Here is another project for a lovely late summer afternoon: turning a bowl from a laminated turning block.
Solid wood bowls are lovely to make and to look at but solid wood blanks that are deep enough for a bowl are expensive and unless a wood turner has the ability and the tools to core out the center of the bowl, most of the wood that makes up the blank will wind up being turned off--essentially you will wind up with a big pile of wood shavings.
An alternative to some of this (it doesn't solve the wood shaving problem) is to use laminated turning blocks. These blocks are made up of different colored woods, usually scrap lumber left from some other project, and that are glued together into a block which can be sawed into a round shape and turned on the lathe:
There are some disadvantages to this type of blank: you have to be careful in gluing up the pieces. You must be sure to coat the surfaces of the boards completely with a good quality glue and clamp them securely for at least 24 hours. The direction of the grain needs to run in the same direction and you do need to use wood types that are similar in hardness. Using soft and hardwoods together isn't a good idea as the softwood will cut more quickly than it's harder neighbors. This results in a very uneven surface. The other major drawback is the resulting bowl won't have the beautiful grain patterns that you can only find in a solid block of wood.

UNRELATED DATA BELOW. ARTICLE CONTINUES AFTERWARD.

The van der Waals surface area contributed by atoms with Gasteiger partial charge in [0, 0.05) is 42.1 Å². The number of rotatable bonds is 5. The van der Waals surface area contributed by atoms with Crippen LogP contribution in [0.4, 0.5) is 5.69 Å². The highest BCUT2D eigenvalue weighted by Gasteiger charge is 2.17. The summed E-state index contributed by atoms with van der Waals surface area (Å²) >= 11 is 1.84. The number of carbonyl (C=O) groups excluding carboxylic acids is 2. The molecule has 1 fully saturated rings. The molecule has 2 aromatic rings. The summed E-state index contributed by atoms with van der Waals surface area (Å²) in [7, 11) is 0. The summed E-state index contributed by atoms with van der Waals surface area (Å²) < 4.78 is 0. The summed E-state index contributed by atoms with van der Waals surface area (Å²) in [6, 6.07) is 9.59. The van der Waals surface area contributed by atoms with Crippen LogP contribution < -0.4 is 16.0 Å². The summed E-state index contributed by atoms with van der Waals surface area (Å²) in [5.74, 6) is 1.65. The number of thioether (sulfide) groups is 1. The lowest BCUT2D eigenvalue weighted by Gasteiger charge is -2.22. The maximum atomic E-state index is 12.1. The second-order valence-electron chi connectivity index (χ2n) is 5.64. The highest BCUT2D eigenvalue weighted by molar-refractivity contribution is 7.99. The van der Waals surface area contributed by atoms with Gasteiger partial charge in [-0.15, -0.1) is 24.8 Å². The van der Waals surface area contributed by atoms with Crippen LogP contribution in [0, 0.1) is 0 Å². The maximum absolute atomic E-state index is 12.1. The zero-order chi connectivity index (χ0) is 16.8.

But there are advantages. Using kiln dried dressed lumber reduces the problems with cracking and warpage that you can have with a solid block. Also you can greatly affect the final appearance of a turned piece by using laminated lumber. And you can use up small pieces of wood so this cuts down on waste and expense.
Let's take our above block and do a little turning:
You can see the outside beginning to take shape and I've also cut a foot into the bottom. Since you've seen me turn many bowls, I'm going to dispense with all the in between photos and show you the finished bowl:
Here is the finished bowl next to a similar block:
This turned very well. I used maple and walnut together and they turned well together and these two woods also give a good color contrast next to each other.
I'm going to take the bowl upstairs and apply a food safe finish to it and then tomorrow I'll place it back on the lathe, and polish it with beeswax.
See you tomorrow,